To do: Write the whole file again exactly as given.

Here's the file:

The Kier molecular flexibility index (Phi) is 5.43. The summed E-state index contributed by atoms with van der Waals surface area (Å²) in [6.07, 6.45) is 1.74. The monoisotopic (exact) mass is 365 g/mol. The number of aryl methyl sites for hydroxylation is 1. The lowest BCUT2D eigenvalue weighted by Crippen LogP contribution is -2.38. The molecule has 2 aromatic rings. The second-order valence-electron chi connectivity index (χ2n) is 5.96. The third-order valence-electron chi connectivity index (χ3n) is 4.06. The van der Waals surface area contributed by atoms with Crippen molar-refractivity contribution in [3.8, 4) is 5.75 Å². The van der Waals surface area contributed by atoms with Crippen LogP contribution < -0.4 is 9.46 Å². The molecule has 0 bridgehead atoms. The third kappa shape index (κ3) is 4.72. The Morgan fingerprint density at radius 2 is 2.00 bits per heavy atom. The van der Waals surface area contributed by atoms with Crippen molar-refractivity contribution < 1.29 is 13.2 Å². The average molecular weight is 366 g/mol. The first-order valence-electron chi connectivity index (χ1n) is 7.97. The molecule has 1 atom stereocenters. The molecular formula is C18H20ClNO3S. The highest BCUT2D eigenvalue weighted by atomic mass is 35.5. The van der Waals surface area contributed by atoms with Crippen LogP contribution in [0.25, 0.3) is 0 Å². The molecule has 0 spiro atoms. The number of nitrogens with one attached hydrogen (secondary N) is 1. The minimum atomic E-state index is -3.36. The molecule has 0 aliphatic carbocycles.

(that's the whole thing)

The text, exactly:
The Kier molecular flexibility index (Phi) is 5.43. The summed E-state index contributed by atoms with van der Waals surface area (Å²) in [6.07, 6.45) is 1.74. The monoisotopic (exact) mass is 365 g/mol. The number of aryl methyl sites for hydroxylation is 1. The lowest BCUT2D eigenvalue weighted by Crippen LogP contribution is -2.38. The molecule has 2 aromatic rings. The second-order valence-electron chi connectivity index (χ2n) is 5.96. The third-order valence-electron chi connectivity index (χ3n) is 4.06. The van der Waals surface area contributed by atoms with Crippen molar-refractivity contribution in [3.8, 4) is 5.75 Å². The van der Waals surface area contributed by atoms with Crippen LogP contribution < -0.4 is 9.46 Å². The molecule has 0 bridgehead atoms. The third kappa shape index (κ3) is 4.72. The Morgan fingerprint density at radius 2 is 2.00 bits per heavy atom. The van der Waals surface area contributed by atoms with Crippen molar-refractivity contribution < 1.29 is 13.2 Å². The average molecular weight is 366 g/mol. The first-order valence-electron chi connectivity index (χ1n) is 7.97. The molecule has 1 atom stereocenters. The molecular formula is C18H20ClNO3S. The highest BCUT2D eigenvalue weighted by atomic mass is 35.5. The van der Waals surface area contributed by atoms with Crippen LogP contribution in [0.25, 0.3) is 0 Å². The molecule has 0 spiro atoms. The number of nitrogens with one attached hydrogen (secondary N) is 1. The minimum atomic E-state index is -3.36. The molecule has 0 aliphatic carbocycles.